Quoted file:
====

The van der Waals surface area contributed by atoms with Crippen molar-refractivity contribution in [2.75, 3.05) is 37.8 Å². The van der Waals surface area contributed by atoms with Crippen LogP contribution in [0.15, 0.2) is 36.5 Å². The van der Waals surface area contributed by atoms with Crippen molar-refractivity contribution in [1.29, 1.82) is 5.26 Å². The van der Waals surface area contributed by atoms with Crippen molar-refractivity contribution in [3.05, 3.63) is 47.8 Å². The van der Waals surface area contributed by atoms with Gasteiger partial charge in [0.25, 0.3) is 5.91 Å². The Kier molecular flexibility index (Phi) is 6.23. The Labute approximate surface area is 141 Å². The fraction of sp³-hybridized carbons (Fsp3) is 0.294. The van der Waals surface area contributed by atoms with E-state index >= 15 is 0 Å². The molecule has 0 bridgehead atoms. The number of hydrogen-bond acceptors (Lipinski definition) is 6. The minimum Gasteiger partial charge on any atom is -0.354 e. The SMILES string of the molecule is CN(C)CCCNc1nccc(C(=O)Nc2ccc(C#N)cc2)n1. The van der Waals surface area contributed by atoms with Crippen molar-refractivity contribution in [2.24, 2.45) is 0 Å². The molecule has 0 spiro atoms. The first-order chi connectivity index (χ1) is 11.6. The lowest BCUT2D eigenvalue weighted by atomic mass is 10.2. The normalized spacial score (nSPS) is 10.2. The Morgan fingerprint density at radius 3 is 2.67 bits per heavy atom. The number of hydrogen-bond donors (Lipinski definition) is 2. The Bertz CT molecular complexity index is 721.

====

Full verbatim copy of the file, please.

The van der Waals surface area contributed by atoms with Crippen molar-refractivity contribution in [2.75, 3.05) is 37.8 Å². The van der Waals surface area contributed by atoms with Crippen LogP contribution in [0.15, 0.2) is 36.5 Å². The van der Waals surface area contributed by atoms with Crippen molar-refractivity contribution in [1.29, 1.82) is 5.26 Å². The van der Waals surface area contributed by atoms with Crippen molar-refractivity contribution in [3.05, 3.63) is 47.8 Å². The van der Waals surface area contributed by atoms with Gasteiger partial charge in [0.25, 0.3) is 5.91 Å². The Kier molecular flexibility index (Phi) is 6.23. The Labute approximate surface area is 141 Å². The fraction of sp³-hybridized carbons (Fsp3) is 0.294. The van der Waals surface area contributed by atoms with E-state index >= 15 is 0 Å². The molecule has 0 bridgehead atoms. The number of hydrogen-bond acceptors (Lipinski definition) is 6. The minimum Gasteiger partial charge on any atom is -0.354 e. The SMILES string of the molecule is CN(C)CCCNc1nccc(C(=O)Nc2ccc(C#N)cc2)n1. The van der Waals surface area contributed by atoms with Crippen molar-refractivity contribution in [2.24, 2.45) is 0 Å². The molecule has 0 spiro atoms. The first-order chi connectivity index (χ1) is 11.6. The lowest BCUT2D eigenvalue weighted by atomic mass is 10.2. The normalized spacial score (nSPS) is 10.2. The Morgan fingerprint density at radius 3 is 2.67 bits per heavy atom. The number of hydrogen-bond donors (Lipinski definition) is 2. The Bertz CT molecular complexity index is 721.